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Dreamcatcher Paperback – 2002


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Product Details

  • Paperback
  • Publisher: New English Library (2002)
  • Language: English
  • ISBN-10: 0340770724
  • ISBN-13: 978-0340770726
  • Product Dimensions: 11.1 x 17.5 x 4.3 cm
  • Shipping Weight: 381 g
  • Average Customer Review: 3.4 out of 5 stars  See all reviews (668 customer reviews)

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Customer Reviews

3.4 out of 5 stars

Most helpful customer reviews

1 of 1 people found the following review helpful By Kelly Brianna on March 19 2007
Format: Mass Market Paperback
This book came out after King's accident and he wrote it by hand, which goes to show his dedication since the book is over 800 pages. I really did enjoy this book, it's pretty fast paced, especially in the begining. Maybe towards the middle it slows a little, but not enough to take away from the books merit. The story is about 4 friends who grew up together (they're from King's uber creepy town Derry) and once helped an autistic boy from bullies back in their childhood. This event forever changed their lives and from on they had psychic abilities. When the 4 are on their annual hunting trip all hell breaks loose when aliens arrive and they have to deal with both them and the government trying to stop them. Very creepy and descriptive, one of the better sci-fi books I've read, especially about the "byrus" an organic alien material that gets on everything and continues to grow. This book is a little better than King's earlier attempt at a UFO/alien story (Tommyknockers) and is much faster. I would highly suggest you read this, even if you're not a King fan but more of a sci-fi fan, you won't be disapointed.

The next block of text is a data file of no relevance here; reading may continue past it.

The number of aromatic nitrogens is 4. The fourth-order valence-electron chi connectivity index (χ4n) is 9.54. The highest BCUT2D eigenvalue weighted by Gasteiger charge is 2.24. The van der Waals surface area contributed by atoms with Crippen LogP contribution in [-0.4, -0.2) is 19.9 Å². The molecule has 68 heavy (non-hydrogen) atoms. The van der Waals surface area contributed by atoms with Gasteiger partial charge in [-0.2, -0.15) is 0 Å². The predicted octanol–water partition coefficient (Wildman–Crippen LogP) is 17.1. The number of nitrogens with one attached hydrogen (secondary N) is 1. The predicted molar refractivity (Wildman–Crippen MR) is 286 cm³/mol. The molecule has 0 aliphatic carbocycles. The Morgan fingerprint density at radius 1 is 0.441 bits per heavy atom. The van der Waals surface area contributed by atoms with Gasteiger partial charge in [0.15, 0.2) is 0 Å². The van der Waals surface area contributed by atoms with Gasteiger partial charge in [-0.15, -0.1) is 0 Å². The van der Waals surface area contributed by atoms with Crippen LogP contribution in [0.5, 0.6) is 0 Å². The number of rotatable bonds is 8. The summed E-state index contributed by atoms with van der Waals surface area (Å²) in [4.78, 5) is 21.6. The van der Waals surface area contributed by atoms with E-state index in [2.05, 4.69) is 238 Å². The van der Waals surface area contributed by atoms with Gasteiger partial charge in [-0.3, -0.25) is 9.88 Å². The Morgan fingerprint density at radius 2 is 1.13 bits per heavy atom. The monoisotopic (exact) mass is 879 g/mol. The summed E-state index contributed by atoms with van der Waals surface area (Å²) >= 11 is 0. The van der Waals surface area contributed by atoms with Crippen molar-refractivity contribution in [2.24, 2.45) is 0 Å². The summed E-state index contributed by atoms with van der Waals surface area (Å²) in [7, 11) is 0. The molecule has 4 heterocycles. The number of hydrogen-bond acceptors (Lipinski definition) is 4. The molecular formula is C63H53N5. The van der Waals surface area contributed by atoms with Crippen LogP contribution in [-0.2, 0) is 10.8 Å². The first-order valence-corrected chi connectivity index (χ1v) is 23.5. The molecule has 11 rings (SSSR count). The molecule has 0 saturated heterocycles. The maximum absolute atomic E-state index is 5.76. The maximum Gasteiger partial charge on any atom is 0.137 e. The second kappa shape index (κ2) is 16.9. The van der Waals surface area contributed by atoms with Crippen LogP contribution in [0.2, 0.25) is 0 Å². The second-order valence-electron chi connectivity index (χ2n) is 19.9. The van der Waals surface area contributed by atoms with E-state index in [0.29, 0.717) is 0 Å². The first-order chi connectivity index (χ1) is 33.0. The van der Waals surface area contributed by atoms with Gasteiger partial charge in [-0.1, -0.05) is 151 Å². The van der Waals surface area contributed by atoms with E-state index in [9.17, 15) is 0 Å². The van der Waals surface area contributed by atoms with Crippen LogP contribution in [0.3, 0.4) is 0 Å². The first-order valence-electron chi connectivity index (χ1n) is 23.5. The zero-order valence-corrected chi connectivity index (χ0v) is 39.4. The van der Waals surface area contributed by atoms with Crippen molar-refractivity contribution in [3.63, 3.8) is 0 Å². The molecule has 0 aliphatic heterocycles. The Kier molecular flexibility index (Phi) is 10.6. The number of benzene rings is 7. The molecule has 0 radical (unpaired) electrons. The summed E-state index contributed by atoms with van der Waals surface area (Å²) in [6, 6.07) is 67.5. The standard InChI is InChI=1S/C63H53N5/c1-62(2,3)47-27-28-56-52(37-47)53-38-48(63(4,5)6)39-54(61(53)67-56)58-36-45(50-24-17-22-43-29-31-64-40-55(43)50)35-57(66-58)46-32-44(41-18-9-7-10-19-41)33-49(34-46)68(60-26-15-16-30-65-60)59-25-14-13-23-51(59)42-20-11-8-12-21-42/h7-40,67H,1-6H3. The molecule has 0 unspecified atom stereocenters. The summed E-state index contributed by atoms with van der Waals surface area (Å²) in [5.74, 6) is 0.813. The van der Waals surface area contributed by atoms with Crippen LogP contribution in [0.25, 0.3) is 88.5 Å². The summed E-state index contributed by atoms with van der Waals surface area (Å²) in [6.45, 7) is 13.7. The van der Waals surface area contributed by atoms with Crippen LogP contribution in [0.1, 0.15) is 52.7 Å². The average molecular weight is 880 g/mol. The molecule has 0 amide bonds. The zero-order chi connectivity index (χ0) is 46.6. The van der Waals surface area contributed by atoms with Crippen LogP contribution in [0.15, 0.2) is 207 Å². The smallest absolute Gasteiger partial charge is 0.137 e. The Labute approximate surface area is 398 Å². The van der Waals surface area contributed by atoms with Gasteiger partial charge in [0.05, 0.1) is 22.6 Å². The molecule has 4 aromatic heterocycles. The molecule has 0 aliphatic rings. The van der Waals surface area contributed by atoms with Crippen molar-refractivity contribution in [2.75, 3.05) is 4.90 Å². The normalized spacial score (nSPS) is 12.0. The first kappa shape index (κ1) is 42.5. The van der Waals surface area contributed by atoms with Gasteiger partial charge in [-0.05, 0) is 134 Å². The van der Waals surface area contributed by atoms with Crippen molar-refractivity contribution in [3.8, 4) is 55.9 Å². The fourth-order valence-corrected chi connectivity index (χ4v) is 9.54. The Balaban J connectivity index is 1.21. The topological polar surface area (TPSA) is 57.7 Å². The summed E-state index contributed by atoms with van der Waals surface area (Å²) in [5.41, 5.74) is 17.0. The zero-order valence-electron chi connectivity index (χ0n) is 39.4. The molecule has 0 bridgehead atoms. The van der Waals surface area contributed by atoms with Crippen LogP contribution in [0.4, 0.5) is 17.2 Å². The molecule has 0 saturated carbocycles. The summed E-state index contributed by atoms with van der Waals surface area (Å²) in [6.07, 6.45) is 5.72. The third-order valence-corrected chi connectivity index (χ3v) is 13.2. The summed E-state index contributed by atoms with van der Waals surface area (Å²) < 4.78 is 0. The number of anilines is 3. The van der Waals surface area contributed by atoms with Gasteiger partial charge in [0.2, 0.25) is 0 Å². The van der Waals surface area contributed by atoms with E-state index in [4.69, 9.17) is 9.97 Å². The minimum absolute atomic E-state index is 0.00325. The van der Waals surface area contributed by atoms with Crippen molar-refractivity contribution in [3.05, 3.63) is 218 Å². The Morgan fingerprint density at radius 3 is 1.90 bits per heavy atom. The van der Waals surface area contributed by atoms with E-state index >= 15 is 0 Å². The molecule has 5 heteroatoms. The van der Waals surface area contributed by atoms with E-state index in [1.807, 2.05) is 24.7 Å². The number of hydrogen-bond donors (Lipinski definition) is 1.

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1 of 1 people found the following review helpful By John on June 2 2005
Format: Mass Market Paperback
Stephen King's Dreamcatcher is a novel about friendship, and survival. Once upon a time, in the small town of Derry, four brave young boys - Beaver, Henry, Pete, and Jonesy - rescued a mentally ill child from bullies; unaware that their actions would change their lives forever. Now twenty- five years after saving the boy, the friends reconnect in a cabin in Maine for their annual hunting trip.
All is well until a stranger enters their cabin claiming that he has been lost in the woods for days. Eventually, the stranger becomes extremely ill and dies having bled to death in the bathroom. To Beaver and Jonesy's surprise, they discover a weasel -like creature emerging from the back of the dead stranger.
After much struggle, Jonesy manages to escape from the creature alive while Beaver is killed by it. Jonesy is then shocked to see another mysterious creature that identifies himself as Mr. Gray. At this point, Mr. Gray transforms himself into red dust which Jonesy inhales. By doing so, Mr. Gray is able to take control of Jonesy's body in which he is able to carry out his mission.
Meanwhile, Commander Kurtz and his team are set up in the woods and have been destroying the unidentified creatures that have crashed on earth, unaware that one has survived.